There are scenes in this extravaganza that will
remind you of Salvador Dali’s The Sublime Moment. A surreal painting
influenced by the ideas of Freud who sought to express the imagination
as shown in dreams, unshackled by reason or convention. This idea was
given literary voice almost exclusively in France. Surrealism depicts
incongruous images in a realistic style.
Not unlike the combination of playful illusion,
scandalous intrigue, provocative dancing, brilliant images, debauchery,
pure romance, flights of fantasy and cartoon-type characters presented
in Moulin Rouge.
Is this movie a result of a desire to shock or a
sign of a very gifted cinematic shaman who feels compelled to release
his innermost frenzied passions for bohemian (a person, as an artist or
writer, who lives and acts free of regard for conventional rules and
practices) indulgence on screen?
The idea of combining complex forms, fantasy and
allusions is also very postmodern. This is cutting-edge and will also
appeal to anyone interested in pop culture. I could almost hear Baz
Luhrmann‘s voice speaking through his characters when I heard
Christian saying that his poetry is new and modern and you might enjoy
it if you are open minded.
Baz Luhrmann takes man’s most inner desires and
splashes them across a surreal screen in lurid detail with wild
decadence. The result is often comic to the point of absurdity. Desire,
passion, suspicion, jealousy, anger, betrayal all blend into this
musical fantasy about tragic romance and at times focuses on the darkest
corner of man’s soul.
My emotions ranged from crying over how romantic
the scenes were to feeling absolute revulsion for the frenetic
cut-and-paste obsession. The mishmash of contemporary songs and classic
musical tunes are voraciously interwoven and mysteriously arranged. They
are the threads holding this movie together in a star-dust-sprinkled
sapphire sky. While many of the scenes were stunning and visually
erotic, the true beauty of this movie seems to come from the main
Nicole Kidman plays Satine, a beautiful, well paid,
but world-weary courtesan who dances at the famed Moulin Rouge cabaret
in artsy 19th-century Paris. This Sparkling Diamond is caught in this
fantastical underworld of Parisian nightclubs. When she meets Christian it
is kismet. She falls hopelessly in love with the young playwright (Ewan
McGregor). Christian is a penniless poet who believes in truth, freedom
and beauty and above all things, love. He can spontaneously create love
songs from the depths of his soul. Satine first mistakes him for Duke
and by the time she meets Duke, Christian has already bewitched her with
is sensitive and emotional and the type of man women dream they could
meet. A man who will follow
them to the ends of the earth (or go to hell and back); just to gaze
longingly into their eyes. In fact, this story does seem to resemble the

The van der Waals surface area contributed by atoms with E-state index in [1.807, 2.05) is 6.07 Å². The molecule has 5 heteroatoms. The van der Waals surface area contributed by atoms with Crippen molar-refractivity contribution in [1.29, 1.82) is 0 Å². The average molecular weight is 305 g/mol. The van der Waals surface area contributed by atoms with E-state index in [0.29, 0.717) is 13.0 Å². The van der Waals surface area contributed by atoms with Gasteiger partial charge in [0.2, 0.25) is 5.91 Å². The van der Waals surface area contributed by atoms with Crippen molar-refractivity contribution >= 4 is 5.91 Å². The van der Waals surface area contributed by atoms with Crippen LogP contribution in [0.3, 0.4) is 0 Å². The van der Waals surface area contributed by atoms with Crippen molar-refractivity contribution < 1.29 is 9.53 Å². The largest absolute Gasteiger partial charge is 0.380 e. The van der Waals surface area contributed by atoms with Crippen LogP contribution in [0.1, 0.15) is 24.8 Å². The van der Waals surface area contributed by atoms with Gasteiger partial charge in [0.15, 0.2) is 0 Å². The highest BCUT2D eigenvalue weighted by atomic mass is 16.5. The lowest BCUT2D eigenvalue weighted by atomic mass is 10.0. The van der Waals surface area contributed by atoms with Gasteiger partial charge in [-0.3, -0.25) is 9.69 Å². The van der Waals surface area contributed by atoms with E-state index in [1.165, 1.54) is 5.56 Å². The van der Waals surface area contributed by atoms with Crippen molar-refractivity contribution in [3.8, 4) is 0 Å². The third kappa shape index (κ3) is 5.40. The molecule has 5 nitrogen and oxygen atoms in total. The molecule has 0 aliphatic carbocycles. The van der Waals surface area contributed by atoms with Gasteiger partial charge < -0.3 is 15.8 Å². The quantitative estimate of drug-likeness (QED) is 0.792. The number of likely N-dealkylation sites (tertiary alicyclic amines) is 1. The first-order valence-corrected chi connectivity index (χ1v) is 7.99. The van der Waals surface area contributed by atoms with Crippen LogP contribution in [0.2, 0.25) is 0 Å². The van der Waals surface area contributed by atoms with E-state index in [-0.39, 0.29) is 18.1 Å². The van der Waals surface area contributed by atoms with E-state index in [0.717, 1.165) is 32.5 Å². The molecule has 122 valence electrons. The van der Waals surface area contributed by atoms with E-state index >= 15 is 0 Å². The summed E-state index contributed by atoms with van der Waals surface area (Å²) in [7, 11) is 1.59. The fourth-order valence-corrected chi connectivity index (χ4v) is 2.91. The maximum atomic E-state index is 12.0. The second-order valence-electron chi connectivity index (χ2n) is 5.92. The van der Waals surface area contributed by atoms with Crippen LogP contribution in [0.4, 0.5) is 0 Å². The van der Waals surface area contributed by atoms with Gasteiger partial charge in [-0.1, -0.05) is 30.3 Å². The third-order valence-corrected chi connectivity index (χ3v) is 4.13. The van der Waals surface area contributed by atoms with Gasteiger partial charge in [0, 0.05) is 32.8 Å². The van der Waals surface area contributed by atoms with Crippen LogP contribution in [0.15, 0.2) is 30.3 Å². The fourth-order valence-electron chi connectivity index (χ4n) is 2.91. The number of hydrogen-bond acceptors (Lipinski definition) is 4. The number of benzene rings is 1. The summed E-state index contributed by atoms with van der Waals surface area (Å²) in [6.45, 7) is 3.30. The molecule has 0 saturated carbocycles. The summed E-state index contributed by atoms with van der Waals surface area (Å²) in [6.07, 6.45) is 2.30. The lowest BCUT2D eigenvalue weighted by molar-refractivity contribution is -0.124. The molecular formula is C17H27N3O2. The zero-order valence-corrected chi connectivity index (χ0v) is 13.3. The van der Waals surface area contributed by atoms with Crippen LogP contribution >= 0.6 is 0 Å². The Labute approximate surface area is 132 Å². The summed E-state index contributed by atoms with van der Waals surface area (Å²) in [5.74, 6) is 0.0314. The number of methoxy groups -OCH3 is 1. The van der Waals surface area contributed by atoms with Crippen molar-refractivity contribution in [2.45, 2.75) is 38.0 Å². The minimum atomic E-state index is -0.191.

most basic concepts of the Orphean myth. Orpheus charmed nymphs
with his music just as Christian seems to charm Satine. He eases her
tortured soul just as Orpheus’ songs eased the torments of the
Orpheus journeys to the underworld to find his true
love (wife Eurydice who died of a snake bite). He is told that Eurydice
can follow him back to earth. However, he must not look back. After
disobeying this order, Eurydice
has to stay in the underworld.
The ending of this movie is equally tragic. Satine
is dying of tuberculosis
and you know her fate early in the movie, which in fact, is quite
clever. It seduces you into
watching the movie just to find out how and why she died. There
are also parallels one could examine from Puccini's opera La Bohème.
I ate at a cafe next to the
Moulin Rouge for Lunch when
I was in Paris, but never went to the Moulin Rouge.
This movie asks surprisingly deep questions about
why life is worth living. Life is unpredictable and yet you learn from
life and go on, or you give up. Saying “the show must go on,” is in
a way symbolic of life going on with or without love. The two main
characters must rise above the difficulties of social standing, poverty
and ill health they encounter to make the relationship work.
Christian and Satine’s forbidden love embodies
the concepts of unfulfilled desires and a certain tortured agony of the
soul. Nicole must choose
between a young writer’s inspiration and the psychologically warped
investor, the Duke (Richard Roxburgh) who is obsessed with possessing
her. He agrees to finance Moulin's latest ambitious show in return for
This is a prime example of a movie that has to be
watched twice to understand the content of the first part. Otherwise, it
makes no sense at all on the first viewing. You must first accept the
obvious assault on the senses. This is really a reviewers dream movie.
There is so much to analyze on so many levels. The satisfaction comes
from delving beyond the fantasy and hearing the cries of the soul.
“The greatest thing you’ll ever learn is just
to love and be loved in return.” And that is the best line in the
movie to be sure.
Moulin Rouge is a euphoric fantasy which at times seems to be induced by
quite a few glasses of Absinthe which is a symbol of the bohemian spirit.
This mysterious vivid emerald liqueur was known to inspire many
famous artists, writers and poets. Absinthe (French for wormwood) contains thujone
is a toxic chemical that causes mind-altering changes and may lead to
psychosis. The adverse effects of this habit-forming drink include
hallucinations. Green in this case
seems to either symbolize decay and jealousy or life and creativity.
What surprised me most was this intense
longing I felt to submit myself again to the visual torture. I watched it
three times! I blame it on being a hopeless romantic.
“Suddenly the world seems such a perfect
place…Sing out this song I'll be there by your side. Storm clouds may
gather. And stars may collide. But I love you until the end of time.”